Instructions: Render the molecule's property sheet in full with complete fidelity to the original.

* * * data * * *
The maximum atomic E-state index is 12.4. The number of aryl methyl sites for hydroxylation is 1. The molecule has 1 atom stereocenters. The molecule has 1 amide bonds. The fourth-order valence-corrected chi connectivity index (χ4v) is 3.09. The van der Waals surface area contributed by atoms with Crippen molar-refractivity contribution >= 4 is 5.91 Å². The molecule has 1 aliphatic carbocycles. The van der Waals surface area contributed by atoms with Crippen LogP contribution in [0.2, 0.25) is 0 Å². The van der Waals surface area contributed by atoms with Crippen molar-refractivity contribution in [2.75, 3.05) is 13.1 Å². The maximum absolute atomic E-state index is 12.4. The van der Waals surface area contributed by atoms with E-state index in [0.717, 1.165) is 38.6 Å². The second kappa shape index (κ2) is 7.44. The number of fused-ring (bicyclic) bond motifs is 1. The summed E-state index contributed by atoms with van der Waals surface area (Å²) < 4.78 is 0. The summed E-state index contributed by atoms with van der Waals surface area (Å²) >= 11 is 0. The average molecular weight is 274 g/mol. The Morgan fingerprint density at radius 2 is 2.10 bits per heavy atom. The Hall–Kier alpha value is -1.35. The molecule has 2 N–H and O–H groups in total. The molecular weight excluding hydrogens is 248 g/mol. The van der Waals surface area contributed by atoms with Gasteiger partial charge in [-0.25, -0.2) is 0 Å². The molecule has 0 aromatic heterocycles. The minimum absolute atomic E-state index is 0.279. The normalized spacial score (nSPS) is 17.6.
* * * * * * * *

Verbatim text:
The maximum atomic E-state index is 12.4. The number of aryl methyl sites for hydroxylation is 1. The molecule has 1 atom stereocenters. The molecule has 1 amide bonds. The fourth-order valence-corrected chi connectivity index (χ4v) is 3.09. The van der Waals surface area contributed by atoms with Crippen molar-refractivity contribution >= 4 is 5.91 Å². The molecule has 1 aliphatic carbocycles. The van der Waals surface area contributed by atoms with Crippen LogP contribution in [0.2, 0.25) is 0 Å². The van der Waals surface area contributed by atoms with Crippen molar-refractivity contribution in [2.75, 3.05) is 13.1 Å². The maximum absolute atomic E-state index is 12.4. The van der Waals surface area contributed by atoms with E-state index in [0.717, 1.165) is 38.6 Å². The second kappa shape index (κ2) is 7.44. The number of fused-ring (bicyclic) bond motifs is 1. The summed E-state index contributed by atoms with van der Waals surface area (Å²) < 4.78 is 0. The summed E-state index contributed by atoms with van der Waals surface area (Å²) >= 11 is 0. The average molecular weight is 274 g/mol. The Morgan fingerprint density at radius 2 is 2.10 bits per heavy atom. The Hall–Kier alpha value is -1.35. The molecule has 2 N–H and O–H groups in total. The molecular weight excluding hydrogens is 248 g/mol. The van der Waals surface area contributed by atoms with Gasteiger partial charge in [-0.25, -0.2) is 0 Å². The molecule has 0 aromatic heterocycles. The minimum absolute atomic E-state index is 0.279. The normalized spacial score (nSPS) is 17.6.